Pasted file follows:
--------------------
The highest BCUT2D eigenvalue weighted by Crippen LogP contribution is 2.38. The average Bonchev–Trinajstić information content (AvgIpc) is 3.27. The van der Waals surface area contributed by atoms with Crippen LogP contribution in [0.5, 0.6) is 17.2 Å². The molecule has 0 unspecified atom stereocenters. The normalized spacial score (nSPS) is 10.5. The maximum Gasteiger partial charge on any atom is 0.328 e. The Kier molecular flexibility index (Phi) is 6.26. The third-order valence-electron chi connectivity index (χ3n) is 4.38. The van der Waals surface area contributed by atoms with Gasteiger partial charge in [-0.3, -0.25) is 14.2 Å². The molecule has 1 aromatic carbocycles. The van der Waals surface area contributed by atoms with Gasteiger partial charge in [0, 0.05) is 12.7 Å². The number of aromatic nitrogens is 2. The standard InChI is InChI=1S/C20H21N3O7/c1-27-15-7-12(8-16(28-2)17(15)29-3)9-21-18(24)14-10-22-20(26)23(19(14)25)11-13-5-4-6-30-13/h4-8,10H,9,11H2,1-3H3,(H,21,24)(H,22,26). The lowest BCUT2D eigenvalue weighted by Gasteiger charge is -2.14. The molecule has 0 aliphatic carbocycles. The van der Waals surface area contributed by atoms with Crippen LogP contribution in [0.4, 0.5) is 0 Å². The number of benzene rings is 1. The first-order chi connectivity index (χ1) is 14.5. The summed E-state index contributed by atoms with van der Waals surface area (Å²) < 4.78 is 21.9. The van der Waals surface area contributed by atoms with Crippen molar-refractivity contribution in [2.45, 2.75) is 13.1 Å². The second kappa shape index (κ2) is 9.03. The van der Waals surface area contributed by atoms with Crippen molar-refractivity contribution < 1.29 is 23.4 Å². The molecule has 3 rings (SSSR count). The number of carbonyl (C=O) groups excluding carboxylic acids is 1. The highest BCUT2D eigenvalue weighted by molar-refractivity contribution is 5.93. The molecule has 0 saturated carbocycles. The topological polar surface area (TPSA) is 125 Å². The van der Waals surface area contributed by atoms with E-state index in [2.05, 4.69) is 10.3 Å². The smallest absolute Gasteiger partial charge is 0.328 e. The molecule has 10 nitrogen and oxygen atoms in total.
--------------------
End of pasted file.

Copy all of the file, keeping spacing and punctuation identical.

The highest BCUT2D eigenvalue weighted by Crippen LogP contribution is 2.38. The average Bonchev–Trinajstić information content (AvgIpc) is 3.27. The van der Waals surface area contributed by atoms with Crippen LogP contribution in [0.5, 0.6) is 17.2 Å². The molecule has 0 unspecified atom stereocenters. The normalized spacial score (nSPS) is 10.5. The maximum Gasteiger partial charge on any atom is 0.328 e. The Kier molecular flexibility index (Phi) is 6.26. The third-order valence-electron chi connectivity index (χ3n) is 4.38. The van der Waals surface area contributed by atoms with Gasteiger partial charge in [-0.3, -0.25) is 14.2 Å². The molecule has 1 aromatic carbocycles. The van der Waals surface area contributed by atoms with Gasteiger partial charge in [0, 0.05) is 12.7 Å². The number of aromatic nitrogens is 2. The standard InChI is InChI=1S/C20H21N3O7/c1-27-15-7-12(8-16(28-2)17(15)29-3)9-21-18(24)14-10-22-20(26)23(19(14)25)11-13-5-4-6-30-13/h4-8,10H,9,11H2,1-3H3,(H,21,24)(H,22,26). The lowest BCUT2D eigenvalue weighted by Gasteiger charge is -2.14. The molecule has 0 aliphatic carbocycles. The van der Waals surface area contributed by atoms with Crippen LogP contribution in [0.4, 0.5) is 0 Å². The number of benzene rings is 1. The first-order chi connectivity index (χ1) is 14.5. The summed E-state index contributed by atoms with van der Waals surface area (Å²) < 4.78 is 21.9. The van der Waals surface area contributed by atoms with Crippen molar-refractivity contribution in [2.45, 2.75) is 13.1 Å². The second kappa shape index (κ2) is 9.03. The van der Waals surface area contributed by atoms with Crippen molar-refractivity contribution < 1.29 is 23.4 Å². The molecule has 3 rings (SSSR count). The number of carbonyl (C=O) groups excluding carboxylic acids is 1. The highest BCUT2D eigenvalue weighted by molar-refractivity contribution is 5.93. The molecule has 0 saturated carbocycles. The topological polar surface area (TPSA) is 125 Å². The van der Waals surface area contributed by atoms with E-state index in [2.05, 4.69) is 10.3 Å². The smallest absolute Gasteiger partial charge is 0.328 e. The molecule has 10 nitrogen and oxygen atoms in total.